Health Professionals

Health Professionals - FAQ

Here you´ll find interesting facts about 2ab-wheat and lots of studies on the topic of wheat sensitivity in the context of modern wheat genotypes.


Celiac Disease

Celiac disease (CD) is an immune-mediated disease that is triggered by the ingestion of wheat gliadins and related prolamins from other cereals, such as barley and rye. To make life more comfortable, research is intense to find wheat of low or null toxicity for patients with celiac disease (CD). Among candidates, there are diploid wheat species.

Celiac disease is a multifactorial disorder that affects children and adults with high prevalence. It is characterized by an inflammatory response to ingested wheat gluten proteins. Both classes of gluten proteins, gliadins and glutenins, con ain peptides that can bind DQ2 or DQ8 and be recognized by intestinal T cells, but their relative importance differs. Peptides derived from α-gliadins are recognized by T cells from almost all celiac patients, whereas Tcell responses to γ-gliadins and glutenins are much less frequent.

Celiac disease (CD) is caused by an uncontrolled immune response to gluten, a heterogeneous mixture of wheat storage proteins. The CD-toxicity of these proteins and their derived peptides is depending on the presence of specific T-cell epitopes (9-mer peptides; CD epitopes) that mediate the stimulation of HLA-DQ2/8 restricted T-cells. Next to the thoroughly characterized major T-cell epitopes derived from the α-gliadin fraction of gluten, γ-gliadin peptides are also known to stimulate T-cells of celiac disease patients.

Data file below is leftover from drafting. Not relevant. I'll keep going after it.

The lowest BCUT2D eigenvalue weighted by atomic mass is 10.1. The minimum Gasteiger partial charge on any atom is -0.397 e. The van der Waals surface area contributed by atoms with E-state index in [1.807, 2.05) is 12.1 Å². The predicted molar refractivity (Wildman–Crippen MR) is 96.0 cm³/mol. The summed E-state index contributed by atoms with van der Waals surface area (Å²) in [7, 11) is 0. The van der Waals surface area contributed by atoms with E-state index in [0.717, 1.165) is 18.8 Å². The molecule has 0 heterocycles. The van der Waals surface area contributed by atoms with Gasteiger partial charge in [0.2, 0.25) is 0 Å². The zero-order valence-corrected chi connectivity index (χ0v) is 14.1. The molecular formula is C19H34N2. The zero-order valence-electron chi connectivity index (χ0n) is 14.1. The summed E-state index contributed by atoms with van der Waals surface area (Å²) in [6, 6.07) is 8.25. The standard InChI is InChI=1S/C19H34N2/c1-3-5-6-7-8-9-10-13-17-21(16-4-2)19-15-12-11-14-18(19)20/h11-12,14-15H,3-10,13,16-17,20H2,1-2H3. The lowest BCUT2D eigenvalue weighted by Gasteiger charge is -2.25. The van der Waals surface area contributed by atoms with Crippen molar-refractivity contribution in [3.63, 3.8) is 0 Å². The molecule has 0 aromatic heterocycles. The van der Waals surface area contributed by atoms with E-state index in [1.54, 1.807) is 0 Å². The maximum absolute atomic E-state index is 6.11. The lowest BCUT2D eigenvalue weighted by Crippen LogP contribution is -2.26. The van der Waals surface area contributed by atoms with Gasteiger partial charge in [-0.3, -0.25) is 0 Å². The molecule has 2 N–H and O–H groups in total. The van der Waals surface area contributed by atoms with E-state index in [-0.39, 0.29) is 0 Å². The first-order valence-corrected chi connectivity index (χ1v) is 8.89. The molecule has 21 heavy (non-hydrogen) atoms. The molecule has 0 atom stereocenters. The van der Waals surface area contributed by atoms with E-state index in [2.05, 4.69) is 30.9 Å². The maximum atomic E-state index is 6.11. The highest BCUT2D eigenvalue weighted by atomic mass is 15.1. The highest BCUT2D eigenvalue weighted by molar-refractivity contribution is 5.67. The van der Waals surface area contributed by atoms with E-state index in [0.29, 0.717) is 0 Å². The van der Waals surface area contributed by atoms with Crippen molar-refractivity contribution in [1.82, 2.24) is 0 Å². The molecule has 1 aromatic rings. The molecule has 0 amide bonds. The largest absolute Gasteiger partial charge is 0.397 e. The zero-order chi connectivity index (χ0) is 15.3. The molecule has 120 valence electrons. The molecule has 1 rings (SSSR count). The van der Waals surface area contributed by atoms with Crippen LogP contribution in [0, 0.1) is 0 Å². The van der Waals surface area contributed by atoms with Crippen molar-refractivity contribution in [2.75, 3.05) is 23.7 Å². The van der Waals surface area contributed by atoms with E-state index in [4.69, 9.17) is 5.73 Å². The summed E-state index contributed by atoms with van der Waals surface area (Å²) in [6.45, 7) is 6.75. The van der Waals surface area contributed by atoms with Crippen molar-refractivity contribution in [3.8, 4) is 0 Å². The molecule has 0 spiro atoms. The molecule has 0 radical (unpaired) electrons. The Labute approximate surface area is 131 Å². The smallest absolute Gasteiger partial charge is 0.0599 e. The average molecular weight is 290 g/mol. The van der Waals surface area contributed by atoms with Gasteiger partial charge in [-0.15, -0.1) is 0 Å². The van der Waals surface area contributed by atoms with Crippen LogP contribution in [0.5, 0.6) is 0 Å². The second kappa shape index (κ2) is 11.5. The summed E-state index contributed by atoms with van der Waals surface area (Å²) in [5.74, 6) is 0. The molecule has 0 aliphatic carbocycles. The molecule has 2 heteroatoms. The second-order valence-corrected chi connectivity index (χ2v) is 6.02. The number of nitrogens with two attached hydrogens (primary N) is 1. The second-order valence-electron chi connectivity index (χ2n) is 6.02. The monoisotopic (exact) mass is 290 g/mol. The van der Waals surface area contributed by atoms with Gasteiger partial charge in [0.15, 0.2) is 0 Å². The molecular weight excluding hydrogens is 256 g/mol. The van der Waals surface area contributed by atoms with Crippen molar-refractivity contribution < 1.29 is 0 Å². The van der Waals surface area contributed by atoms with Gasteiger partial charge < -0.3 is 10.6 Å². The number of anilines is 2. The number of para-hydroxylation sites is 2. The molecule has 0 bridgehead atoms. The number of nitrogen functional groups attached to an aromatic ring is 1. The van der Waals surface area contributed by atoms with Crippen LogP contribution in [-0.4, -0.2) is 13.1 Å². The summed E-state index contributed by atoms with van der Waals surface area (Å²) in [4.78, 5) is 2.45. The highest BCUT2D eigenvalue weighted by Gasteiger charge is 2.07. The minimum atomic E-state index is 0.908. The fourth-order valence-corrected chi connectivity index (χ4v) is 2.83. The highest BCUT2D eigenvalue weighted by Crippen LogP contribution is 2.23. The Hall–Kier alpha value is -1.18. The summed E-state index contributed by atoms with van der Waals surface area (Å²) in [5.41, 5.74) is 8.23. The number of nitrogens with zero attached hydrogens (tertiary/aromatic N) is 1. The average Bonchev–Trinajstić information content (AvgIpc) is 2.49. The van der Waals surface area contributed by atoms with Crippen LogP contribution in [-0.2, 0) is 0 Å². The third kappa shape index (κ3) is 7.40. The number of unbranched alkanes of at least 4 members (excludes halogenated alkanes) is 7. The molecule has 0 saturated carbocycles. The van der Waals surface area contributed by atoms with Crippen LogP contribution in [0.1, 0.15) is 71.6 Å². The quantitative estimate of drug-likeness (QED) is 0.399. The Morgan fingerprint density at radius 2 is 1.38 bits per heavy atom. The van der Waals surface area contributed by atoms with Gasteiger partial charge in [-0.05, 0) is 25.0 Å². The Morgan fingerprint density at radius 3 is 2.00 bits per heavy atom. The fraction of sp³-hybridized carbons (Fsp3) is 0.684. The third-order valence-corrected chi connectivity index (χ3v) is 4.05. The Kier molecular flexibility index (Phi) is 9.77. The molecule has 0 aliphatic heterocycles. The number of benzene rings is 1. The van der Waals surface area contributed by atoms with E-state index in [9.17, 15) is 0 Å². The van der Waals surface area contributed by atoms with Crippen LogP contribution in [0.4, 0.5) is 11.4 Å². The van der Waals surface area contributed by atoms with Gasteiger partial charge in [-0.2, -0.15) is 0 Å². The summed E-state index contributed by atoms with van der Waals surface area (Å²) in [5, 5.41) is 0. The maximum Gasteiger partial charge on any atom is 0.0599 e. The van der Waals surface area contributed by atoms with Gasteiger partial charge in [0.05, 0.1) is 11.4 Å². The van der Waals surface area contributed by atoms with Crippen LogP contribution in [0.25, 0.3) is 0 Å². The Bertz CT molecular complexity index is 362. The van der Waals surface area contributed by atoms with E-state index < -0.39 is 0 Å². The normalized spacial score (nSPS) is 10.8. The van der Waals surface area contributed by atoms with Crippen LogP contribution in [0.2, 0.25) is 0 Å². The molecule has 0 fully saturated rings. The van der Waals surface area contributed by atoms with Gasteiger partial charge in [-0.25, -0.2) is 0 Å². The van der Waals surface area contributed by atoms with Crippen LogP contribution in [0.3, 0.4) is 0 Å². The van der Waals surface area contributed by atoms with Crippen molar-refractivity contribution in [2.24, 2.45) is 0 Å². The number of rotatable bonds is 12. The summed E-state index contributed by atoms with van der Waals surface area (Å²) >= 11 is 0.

Bread wheat (Triticum aestivum) is an important staple food. However, wheat gluten proteins cause celiac disease (CD) in 0.5 to 1% of the general population. Among these proteins, the α-gliadins contain several peptides that are associated to the disease. The authors obtained 230 distinct α-gliadin gene sequences from several diploid wheat species representing the ancestral A, B, and D genomes of the hexaploid bread wheat.

During the last decades, an increase has been observed in the prevalence of Celiac Disease (CD). This may partly be attributed to a raise in awareness of the disease and improved diagnostic techniques. But in the meantime, a higher wheat and gluten consumption may also be a major cause. In addition to these aspects, the genetics of wheat may also play an important role on the development of CD (Van den Broeck et al., 2010).